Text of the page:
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Nicole M. Joseph
What Plato Took for Granted: An Examination of the First Five African American Female Mathematicians and What That Says About Resistance to the Western Epistemological Canon

The findings from this study problematize issues of access and participation of Black women in mathematics by examining the intersection of the experiences of the first five Black females to earn a Ph.D. in mathematics during Jim Crow and Plato’s assumptions about women. I put forth an argument that Black females’ absence from the Science, Technology, Engineering, and Mathematics (STEM) pipeline is indicative of whiteness and White supremacy, which is the right to exclude. The consequence of the right to exclude can be traced back to Plato’s philosophy,which ultimately created a contemporary context for gender and racial oppression. Critical Theory, Standpoint theory, and Black Feminist Thought were used as a complex theoretical framework to interpret the findings. Findings suggest that while on the one hand, their lives complement Plato’s idea of an elite few; they are also outsiders within, illuminating important issues of racial and gender oppression. Their lives also complicate Plato’s views in that they (a) found value in their segregated schooling experiences in developing their mathematics interests (b) used transformative logic in the face of racism and sexism, and (c) engaged in academy, industry, and community leadership. Lessons learned, and implications for mathematics education reform related to Black females are discussed.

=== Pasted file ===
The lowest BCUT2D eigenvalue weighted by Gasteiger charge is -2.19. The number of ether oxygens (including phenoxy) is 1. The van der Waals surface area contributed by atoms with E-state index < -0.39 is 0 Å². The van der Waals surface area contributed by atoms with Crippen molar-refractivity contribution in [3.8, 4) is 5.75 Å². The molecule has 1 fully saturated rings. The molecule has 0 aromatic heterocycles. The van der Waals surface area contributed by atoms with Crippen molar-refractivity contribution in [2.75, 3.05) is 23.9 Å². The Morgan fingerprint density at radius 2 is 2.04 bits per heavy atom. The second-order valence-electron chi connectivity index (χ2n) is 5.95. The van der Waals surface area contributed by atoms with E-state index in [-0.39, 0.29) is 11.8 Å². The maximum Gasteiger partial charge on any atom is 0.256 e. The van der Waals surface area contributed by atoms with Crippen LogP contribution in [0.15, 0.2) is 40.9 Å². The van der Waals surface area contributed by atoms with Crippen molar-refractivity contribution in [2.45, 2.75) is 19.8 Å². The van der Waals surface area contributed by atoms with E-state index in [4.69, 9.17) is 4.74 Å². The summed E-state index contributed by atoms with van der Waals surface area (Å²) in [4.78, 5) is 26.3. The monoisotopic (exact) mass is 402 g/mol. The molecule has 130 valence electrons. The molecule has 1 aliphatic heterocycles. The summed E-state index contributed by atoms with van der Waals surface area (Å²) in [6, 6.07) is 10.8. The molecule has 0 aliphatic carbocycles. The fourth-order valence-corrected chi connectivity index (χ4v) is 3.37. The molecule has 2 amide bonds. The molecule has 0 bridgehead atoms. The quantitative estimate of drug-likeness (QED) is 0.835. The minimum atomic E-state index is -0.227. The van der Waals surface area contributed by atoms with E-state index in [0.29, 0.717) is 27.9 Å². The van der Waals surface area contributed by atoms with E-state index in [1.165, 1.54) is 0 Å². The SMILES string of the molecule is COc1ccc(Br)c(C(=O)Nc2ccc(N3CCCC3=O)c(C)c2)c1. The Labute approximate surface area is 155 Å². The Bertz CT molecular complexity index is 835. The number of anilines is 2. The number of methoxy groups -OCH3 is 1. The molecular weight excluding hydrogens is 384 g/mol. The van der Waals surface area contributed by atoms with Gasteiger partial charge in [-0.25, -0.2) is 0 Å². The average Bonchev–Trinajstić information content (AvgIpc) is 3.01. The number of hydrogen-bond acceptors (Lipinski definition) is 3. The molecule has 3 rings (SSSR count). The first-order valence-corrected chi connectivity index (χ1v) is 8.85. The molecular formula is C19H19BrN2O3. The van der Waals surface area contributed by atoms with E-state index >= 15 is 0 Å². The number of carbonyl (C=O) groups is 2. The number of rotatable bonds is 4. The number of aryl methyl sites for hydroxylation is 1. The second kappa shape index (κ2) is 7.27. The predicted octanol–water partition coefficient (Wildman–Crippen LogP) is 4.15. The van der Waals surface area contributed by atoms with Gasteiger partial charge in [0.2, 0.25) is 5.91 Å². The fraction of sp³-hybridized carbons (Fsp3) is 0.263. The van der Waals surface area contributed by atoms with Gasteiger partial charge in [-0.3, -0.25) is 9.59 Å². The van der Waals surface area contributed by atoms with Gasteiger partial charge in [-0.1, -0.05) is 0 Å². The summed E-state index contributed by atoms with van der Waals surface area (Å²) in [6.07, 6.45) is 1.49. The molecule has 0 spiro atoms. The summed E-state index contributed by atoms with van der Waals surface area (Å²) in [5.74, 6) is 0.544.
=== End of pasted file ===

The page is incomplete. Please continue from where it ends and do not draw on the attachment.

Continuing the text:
Book chapter
Women of Color in STEM: Navigating the Workforce
Information Age Publishing

Nicole M. Joseph, Vanderbilt University


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